*A brief digression: It’s so wonderful to be clean shaven– the symbolism of it!– reminds me of when I first started shaving after a seven year phase of always growing a beard
*New subject: the first 2020 Democratic Presidential Primary Debate– the first group, from the perspective of the informed voter
*My political activism/commentary/analysis mission statement:
My goal as a political activist is to discuss matters pertaining to informed voting, keeping elected and appointed officials accountable, and visualizing a logical and fact based policy agenda that promotes and advances justice for all.
*My broader political perspective/philosophy: the ethics of compassion & the political philosophy of social democracy; (in the two videos below, should you seek more context & details regarding the I evolution of my political philosophy, it is explained there)
*CANDIDATES WHO CONCERNED ME
-Washington Governor Jay Inslee:
he wants to do away with the filibuster which I think is dangerous as it stifles debate and lowers the Democrats to Senator Mitch McConnell’s & the GOP’s level of abusing power to constrain the minority party
-Hawaii Representative Tulsi Gabbard:
she seemed robotic to me most of the time/ to lack passion. She started an argument with Ohio Representative Tim Ryan over Afghanistan policy, pushing for extremely swift withdrawal– does she not see the disaster of withdrawing from Iraq as ISIS took over?!?
(btw, ever get paranoid that you got one of your facts wrong?)….
…despite his federal executive branch experience as HUD Secretary he seemed excessively cantankerous (though I do appreciate his passion for “Section 1325″(( see Slate’s explanation for more on this))– he also seemed to pander to LGBTQ & LatinX as opposed to appreciating plights of ALL minorities, like the disturbingly underrepresented Native Americans , Muslims & Arabs, Jews, Blacks, Senior citizens, Asian Americans, et cetera… [sorry if I forgot a group I should have mentioned…please leave a comment!]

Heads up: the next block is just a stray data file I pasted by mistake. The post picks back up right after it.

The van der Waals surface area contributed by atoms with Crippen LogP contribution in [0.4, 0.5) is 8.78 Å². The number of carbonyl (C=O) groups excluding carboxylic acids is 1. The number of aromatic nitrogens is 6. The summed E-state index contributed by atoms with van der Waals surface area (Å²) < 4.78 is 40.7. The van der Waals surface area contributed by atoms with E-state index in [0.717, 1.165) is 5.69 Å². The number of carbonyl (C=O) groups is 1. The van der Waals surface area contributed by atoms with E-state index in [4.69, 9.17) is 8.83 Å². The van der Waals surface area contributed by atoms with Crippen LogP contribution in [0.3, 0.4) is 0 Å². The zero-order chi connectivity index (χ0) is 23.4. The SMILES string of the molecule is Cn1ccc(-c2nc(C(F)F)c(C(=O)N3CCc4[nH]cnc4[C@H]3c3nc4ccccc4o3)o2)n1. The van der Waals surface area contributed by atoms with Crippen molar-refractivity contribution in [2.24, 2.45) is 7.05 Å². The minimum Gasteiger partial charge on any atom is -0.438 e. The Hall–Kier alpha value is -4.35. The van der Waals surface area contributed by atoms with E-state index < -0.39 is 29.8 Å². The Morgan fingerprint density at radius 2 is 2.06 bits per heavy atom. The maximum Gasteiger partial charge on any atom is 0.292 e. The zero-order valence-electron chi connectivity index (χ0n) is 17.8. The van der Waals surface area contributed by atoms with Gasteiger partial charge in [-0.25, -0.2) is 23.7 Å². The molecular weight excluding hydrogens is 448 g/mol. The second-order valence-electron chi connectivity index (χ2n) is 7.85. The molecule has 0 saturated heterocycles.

-NYC Mayor Bill di Blasio: though I liked his policy assertiveness, his proposal to tax the richest 1 percent up to 70 percent seems to me an excessive and rather irrational, overly emotional and un-thought out scapegoating of the rich, and unethical
(I say this as someone who’s had money and had none)
I had money, and I had none
I had money, and I had noneJim Morrison; The Changeling
…I don’t think we should ever tax someone most of or even half of their income…so maybe not more than 44%
*THE CANDIDATES WHO MOST IMPRESSED ME
*MASS Senator Elizabeth Warren (She did seem, unfortunately, and unfairly so, though to no fault of her own, to receive the most questions/attention and I don’t like how the media treated her like the favorite…even if she is and should be…)– I do think she is a genius communicator
“By the time I graduated from high school, my family didn’t have the money for a college application, much less a chance for me to go to college. But I got my chance. It was a $50-a-semester commuter college. That was a little slice of government that created some opportunity for a girl. And it opened my life.Elizabeth Warren; June 26th 2019 Democratic Primary debate
[!!!!…that said, do note the observation made by the Washington Post about the dishonesty of her story:
Warren actually went to a private college, George Washington University, on a debate scholarship. She attended GW, which cost much more than $50 a semester and is definitely not a commuter college, until her high school sweetheart proposed to her. She accepted, got married, dropped out of GW and followed him to Houston, where he worked for IBM. That was when she enrolled in her $50-a-semester commuter college, the University of Houston.Henry Olsen; Washington Post